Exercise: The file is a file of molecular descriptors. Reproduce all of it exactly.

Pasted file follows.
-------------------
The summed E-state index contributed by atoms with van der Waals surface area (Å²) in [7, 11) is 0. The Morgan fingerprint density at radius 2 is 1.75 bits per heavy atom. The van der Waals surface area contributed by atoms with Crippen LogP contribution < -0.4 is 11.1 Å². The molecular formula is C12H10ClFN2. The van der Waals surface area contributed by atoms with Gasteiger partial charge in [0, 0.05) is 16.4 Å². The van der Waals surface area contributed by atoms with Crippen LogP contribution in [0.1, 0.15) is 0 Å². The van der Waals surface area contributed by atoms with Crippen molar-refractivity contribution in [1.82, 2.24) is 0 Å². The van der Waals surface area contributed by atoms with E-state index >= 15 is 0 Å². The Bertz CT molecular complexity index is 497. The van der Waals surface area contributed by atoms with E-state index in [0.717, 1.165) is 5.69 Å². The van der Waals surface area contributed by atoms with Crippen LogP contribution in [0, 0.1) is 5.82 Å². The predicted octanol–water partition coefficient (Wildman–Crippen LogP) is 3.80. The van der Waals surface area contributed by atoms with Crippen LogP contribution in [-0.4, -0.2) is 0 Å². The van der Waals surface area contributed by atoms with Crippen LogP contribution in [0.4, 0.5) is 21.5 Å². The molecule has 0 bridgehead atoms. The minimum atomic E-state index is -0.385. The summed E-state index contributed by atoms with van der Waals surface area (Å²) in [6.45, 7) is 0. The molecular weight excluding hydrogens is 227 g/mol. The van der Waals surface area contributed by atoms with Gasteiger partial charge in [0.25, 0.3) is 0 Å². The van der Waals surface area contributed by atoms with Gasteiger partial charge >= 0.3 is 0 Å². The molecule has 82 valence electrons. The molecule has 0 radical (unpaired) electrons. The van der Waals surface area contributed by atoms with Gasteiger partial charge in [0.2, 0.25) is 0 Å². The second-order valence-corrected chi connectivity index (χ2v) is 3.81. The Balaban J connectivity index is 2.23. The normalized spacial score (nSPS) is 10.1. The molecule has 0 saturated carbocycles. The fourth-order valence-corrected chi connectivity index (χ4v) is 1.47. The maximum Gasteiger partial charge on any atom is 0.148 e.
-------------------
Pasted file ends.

The summed E-state index contributed by atoms with van der Waals surface area (Å²) in [7, 11) is 0. The Morgan fingerprint density at radius 2 is 1.75 bits per heavy atom. The van der Waals surface area contributed by atoms with Crippen LogP contribution < -0.4 is 11.1 Å². The molecular formula is C12H10ClFN2. The van der Waals surface area contributed by atoms with Gasteiger partial charge in [0, 0.05) is 16.4 Å². The van der Waals surface area contributed by atoms with Crippen LogP contribution in [0.1, 0.15) is 0 Å². The van der Waals surface area contributed by atoms with Crippen molar-refractivity contribution in [1.82, 2.24) is 0 Å². The van der Waals surface area contributed by atoms with E-state index >= 15 is 0 Å². The Bertz CT molecular complexity index is 497. The van der Waals surface area contributed by atoms with E-state index in [0.717, 1.165) is 5.69 Å². The van der Waals surface area contributed by atoms with Crippen LogP contribution in [0, 0.1) is 5.82 Å². The predicted octanol–water partition coefficient (Wildman–Crippen LogP) is 3.80. The van der Waals surface area contributed by atoms with Crippen LogP contribution in [-0.4, -0.2) is 0 Å². The van der Waals surface area contributed by atoms with Crippen LogP contribution in [0.4, 0.5) is 21.5 Å². The molecule has 0 bridgehead atoms. The minimum atomic E-state index is -0.385. The summed E-state index contributed by atoms with van der Waals surface area (Å²) in [6.45, 7) is 0. The molecular weight excluding hydrogens is 227 g/mol. The van der Waals surface area contributed by atoms with Gasteiger partial charge in [0.25, 0.3) is 0 Å². The van der Waals surface area contributed by atoms with Gasteiger partial charge >= 0.3 is 0 Å². The molecule has 82 valence electrons. The molecule has 0 radical (unpaired) electrons. The van der Waals surface area contributed by atoms with Gasteiger partial charge in [0.2, 0.25) is 0 Å². The second-order valence-corrected chi connectivity index (χ2v) is 3.81. The Balaban J connectivity index is 2.23. The normalized spacial score (nSPS) is 10.1. The molecule has 0 saturated carbocycles. The fourth-order valence-corrected chi connectivity index (χ4v) is 1.47. The maximum Gasteiger partial charge on any atom is 0.148 e.